Chief financial officers may not be able to maximize the potential value of Big Data for their organizations due to difficulties attracting and retaining the professionals with the requisite expertise, research suggests.
According to a new report from global staffing firm Robert Half and IMA (Institute of Management Accountants) – the association of accountants and financial professionals in business – finance leaders face significant shortages of accounting and finance professionals who possess the technical and nontechnical skills required for data analytics initiatives.
The report, Building a Team to Capitalize on the Promise of Big Data, is based on a survey of nearly 500 finance executives and managers. Survey findings revealed that the most severe skill gaps include:
- Identifying key data trends
- Data mining and extraction
- Operational analysis
- Decision analysis
- Process improvement
- Strategic thinking and execution
“Many organizations are being hindered by an inability to find and retain accounting and finance professionals who can turn data analytics into actionable business intelligence,” said Paul McDonald, senior executive director at Robert Half. “To successfully build teams with the necessary skills, financial leaders need to establish a comprehensive recruiting process and professional development program.”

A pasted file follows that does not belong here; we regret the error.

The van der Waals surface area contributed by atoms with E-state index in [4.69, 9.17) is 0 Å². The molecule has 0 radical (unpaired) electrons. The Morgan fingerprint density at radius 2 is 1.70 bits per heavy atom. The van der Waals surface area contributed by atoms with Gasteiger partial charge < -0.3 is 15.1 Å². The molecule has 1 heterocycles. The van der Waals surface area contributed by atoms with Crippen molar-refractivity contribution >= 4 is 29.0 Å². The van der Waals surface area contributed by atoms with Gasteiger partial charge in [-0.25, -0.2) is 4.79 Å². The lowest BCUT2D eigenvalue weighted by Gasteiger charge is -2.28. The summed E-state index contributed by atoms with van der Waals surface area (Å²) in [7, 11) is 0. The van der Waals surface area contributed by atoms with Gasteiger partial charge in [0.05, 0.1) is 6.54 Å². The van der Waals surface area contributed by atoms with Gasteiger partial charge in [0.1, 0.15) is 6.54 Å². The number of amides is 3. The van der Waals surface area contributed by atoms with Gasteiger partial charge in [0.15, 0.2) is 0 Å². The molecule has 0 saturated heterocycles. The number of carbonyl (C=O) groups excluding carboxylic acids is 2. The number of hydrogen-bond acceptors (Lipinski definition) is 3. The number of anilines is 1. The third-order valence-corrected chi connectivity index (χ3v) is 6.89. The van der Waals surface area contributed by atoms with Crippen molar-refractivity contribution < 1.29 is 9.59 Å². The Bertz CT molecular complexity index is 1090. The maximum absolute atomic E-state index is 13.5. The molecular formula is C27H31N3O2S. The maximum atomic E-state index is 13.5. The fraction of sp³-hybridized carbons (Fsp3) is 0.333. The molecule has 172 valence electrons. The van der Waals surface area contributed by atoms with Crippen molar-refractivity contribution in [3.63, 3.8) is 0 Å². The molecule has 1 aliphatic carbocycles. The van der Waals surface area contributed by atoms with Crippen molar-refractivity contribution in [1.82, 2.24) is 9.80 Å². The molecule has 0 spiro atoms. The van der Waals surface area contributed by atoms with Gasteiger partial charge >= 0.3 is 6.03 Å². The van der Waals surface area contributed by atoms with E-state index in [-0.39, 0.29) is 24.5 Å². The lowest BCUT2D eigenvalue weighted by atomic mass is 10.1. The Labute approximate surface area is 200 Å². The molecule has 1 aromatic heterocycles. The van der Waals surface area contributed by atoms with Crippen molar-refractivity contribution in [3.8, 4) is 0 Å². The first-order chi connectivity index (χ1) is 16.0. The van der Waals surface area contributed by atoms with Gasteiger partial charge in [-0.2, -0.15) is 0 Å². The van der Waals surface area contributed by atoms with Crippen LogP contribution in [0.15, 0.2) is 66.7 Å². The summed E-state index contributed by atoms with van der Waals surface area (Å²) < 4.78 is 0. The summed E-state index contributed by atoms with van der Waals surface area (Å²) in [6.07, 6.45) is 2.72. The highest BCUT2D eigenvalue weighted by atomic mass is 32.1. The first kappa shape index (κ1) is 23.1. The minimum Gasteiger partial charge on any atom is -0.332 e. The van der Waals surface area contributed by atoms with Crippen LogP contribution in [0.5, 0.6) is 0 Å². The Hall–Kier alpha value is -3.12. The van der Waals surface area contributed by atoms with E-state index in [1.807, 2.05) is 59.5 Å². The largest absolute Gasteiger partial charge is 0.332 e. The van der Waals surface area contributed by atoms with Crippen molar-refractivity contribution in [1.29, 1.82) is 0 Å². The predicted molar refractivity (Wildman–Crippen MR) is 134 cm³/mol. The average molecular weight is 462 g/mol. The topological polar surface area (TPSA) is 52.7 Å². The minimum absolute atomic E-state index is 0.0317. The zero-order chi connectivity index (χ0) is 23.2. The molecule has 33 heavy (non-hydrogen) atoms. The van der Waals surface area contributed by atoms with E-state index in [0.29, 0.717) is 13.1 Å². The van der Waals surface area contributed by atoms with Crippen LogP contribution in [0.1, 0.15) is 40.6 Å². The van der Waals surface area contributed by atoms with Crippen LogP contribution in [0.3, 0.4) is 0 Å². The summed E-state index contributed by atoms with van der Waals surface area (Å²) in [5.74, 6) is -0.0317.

According to Kip Krumwiede, Ph.D., CMA, CPA, IMA director of research, management must play a significant role in closing the talent gap.
“Management must support efforts to retain financial professionals with data analytics skills through attractive compensation and benefits, training, a supportive corporate culture, and an emphasis on work-life balance,” said Krumwiede. “Of course, since the number of internal employees with these skills is limited, businesses must also encourage continuing education and ongoing training.”
In addition to developing talent from within, the survey found that 44 percent of businesses are focusing on building their teams’ analytics skills by hiring from outside the company, while 39 percent of respondents are working with external consultants. Financial leaders also need to remove self-inflicted obstacles commonly reported: a lack of competitive compensation and inadequate workforce planning.
“Finding accounting and finance professionals with in-demand skills is always difficult,” said McDonald, “but especially in a competitive hiring environment and when companies hamstring their own efforts through poor staffing strategies.”